State of the Union: A bankrupt ruling class talking to itself

30 January 2014

President Barack Obama’s State of the Union speech was a cynical propaganda piece, filled with fraudulent claims and promises that no one, least of all his audience at the US Capitol, believes in the slightest.

The annual address has long since become an ossified ritual, a kind of national pep rally into which social and political reality seldom intrudes.

With Obama’s speech Tuesday night one had more than ever the sense of the president as chief representative of the financial aristocracy that rules America, speaking to a house filled with millionaire congress members and bought-and-paid-for representatives of big business.

It has more and more come to resemble a political echo chamber, in which the ruling establishment celebrates and talks to itself in utter indifference to the needs and concerns of the country’s working people, the overwhelming majority of the population.

In the run-up to the speech, the media had worked to build up expectations with wild predictions that Obama would use it to launch war on social inequality or, as the Washington Post put it, a “sustained assault on Republicans over a populist economic agenda.” The day after, the old adage, “the mountain labored and brought forth a mouse” came to mind.

According to some accounts, Obama’s speechwriters were instructed to tone down references to social inequality and emphasize the concept of “opportunity”—the old Horatio Alger myth that with perseverance anyone can become a millionaire. This was combined with a reassurance to the Wall Street criminals that “Americans understand that some people will earn more than others, and we don’t resent those who, by virtue of their efforts, achieve incredible success.”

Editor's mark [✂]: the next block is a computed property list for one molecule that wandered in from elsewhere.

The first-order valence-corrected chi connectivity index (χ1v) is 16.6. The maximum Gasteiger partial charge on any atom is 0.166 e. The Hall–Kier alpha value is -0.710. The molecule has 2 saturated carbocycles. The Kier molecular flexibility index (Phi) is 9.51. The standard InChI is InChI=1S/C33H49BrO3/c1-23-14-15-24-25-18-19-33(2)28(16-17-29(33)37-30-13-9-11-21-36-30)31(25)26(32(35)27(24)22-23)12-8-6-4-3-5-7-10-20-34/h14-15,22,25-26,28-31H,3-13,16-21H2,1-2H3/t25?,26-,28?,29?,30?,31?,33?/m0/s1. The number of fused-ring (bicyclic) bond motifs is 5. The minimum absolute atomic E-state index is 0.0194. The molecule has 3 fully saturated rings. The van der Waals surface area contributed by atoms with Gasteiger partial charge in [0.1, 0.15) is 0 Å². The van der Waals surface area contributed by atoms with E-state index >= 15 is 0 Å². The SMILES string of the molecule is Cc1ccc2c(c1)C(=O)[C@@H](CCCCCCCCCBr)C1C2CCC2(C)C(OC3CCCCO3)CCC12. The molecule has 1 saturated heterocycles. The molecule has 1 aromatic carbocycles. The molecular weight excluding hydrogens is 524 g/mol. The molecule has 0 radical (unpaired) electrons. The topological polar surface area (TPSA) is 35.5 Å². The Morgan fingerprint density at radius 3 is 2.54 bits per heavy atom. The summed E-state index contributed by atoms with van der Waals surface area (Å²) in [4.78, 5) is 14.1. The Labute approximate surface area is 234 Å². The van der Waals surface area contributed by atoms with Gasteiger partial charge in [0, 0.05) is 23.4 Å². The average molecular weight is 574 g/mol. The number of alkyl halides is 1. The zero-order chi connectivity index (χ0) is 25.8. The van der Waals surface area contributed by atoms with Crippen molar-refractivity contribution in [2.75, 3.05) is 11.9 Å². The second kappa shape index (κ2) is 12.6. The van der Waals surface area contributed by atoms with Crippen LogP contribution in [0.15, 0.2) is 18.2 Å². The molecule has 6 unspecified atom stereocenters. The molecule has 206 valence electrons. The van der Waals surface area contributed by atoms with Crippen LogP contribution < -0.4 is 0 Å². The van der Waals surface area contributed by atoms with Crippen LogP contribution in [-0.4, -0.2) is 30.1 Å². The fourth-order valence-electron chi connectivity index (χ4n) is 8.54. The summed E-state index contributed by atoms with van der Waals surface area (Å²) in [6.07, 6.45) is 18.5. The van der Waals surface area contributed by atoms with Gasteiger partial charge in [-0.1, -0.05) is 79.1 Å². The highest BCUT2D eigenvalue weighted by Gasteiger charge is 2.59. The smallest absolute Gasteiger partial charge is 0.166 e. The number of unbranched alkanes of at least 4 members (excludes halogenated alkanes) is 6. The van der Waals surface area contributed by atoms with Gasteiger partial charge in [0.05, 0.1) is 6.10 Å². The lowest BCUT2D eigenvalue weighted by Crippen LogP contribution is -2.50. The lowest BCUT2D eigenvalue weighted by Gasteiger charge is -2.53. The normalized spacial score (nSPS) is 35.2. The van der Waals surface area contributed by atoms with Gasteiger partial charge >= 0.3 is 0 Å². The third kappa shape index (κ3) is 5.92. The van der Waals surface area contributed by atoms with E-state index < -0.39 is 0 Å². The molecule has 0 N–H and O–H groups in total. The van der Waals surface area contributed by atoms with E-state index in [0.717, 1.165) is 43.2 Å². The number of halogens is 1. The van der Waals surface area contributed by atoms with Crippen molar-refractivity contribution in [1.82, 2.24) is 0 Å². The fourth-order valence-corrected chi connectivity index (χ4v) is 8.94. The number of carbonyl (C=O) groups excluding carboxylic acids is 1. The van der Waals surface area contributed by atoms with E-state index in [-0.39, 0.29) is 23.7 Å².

On Wednesday, the New York Times published an editorial entitled “The Diminished State of the Union,” and the Washington Post’s was headlined “Obama’s muted call.” There was no denying that the days of the “audacity of hope” are long gone.

Among the exceptions to this reaction was that of the official trade union apparatus. Richard Trumka, the president of the AFL-CIO tweeted at the end of the State of the Union speech, “Best #SOTU to date for @BarackObama. All the right points to lift up [the] middle class but one: collective bargaining.”

Trumka was in the gallery Tuesday night and was shown on national television beaming with joy as Obama congratulated one of his wife Michelle’s “guests”—all of them used as political props for the president’s phony rhetoric—a pizza parlor owner who had raised the salary of his employee from minimum wage to $10 an hour. No doubt Trumka sees this as good for business, salivating over the prospect of benevolent employers allowing him to collect union dues from such workers, pushing their take-home pay back toward the old minimum.

Obama’s move to require federal contractors to pay a minimum wage of $10.10 to employees under new or renewed contracts—not existing ones—was promoted as the boldest of his initiatives. Expected to affect around 250,000 workers—a tiny handful of the nearly 50 million Americans classified as “working poor”—while still leaving them poor, the proposal is the clearest proof that no section of the ruling establishment has any intention of addressing the scourges of inequality, poverty and mass unemployment.

The reality is that, if the minimum wage had risen apace with the compensation of America’s CEOs, the top 1 percent, the poorest paid worker in the US would now be making more than $33 an hour. If it just kept pace with the increase in productivity, it would be over $22.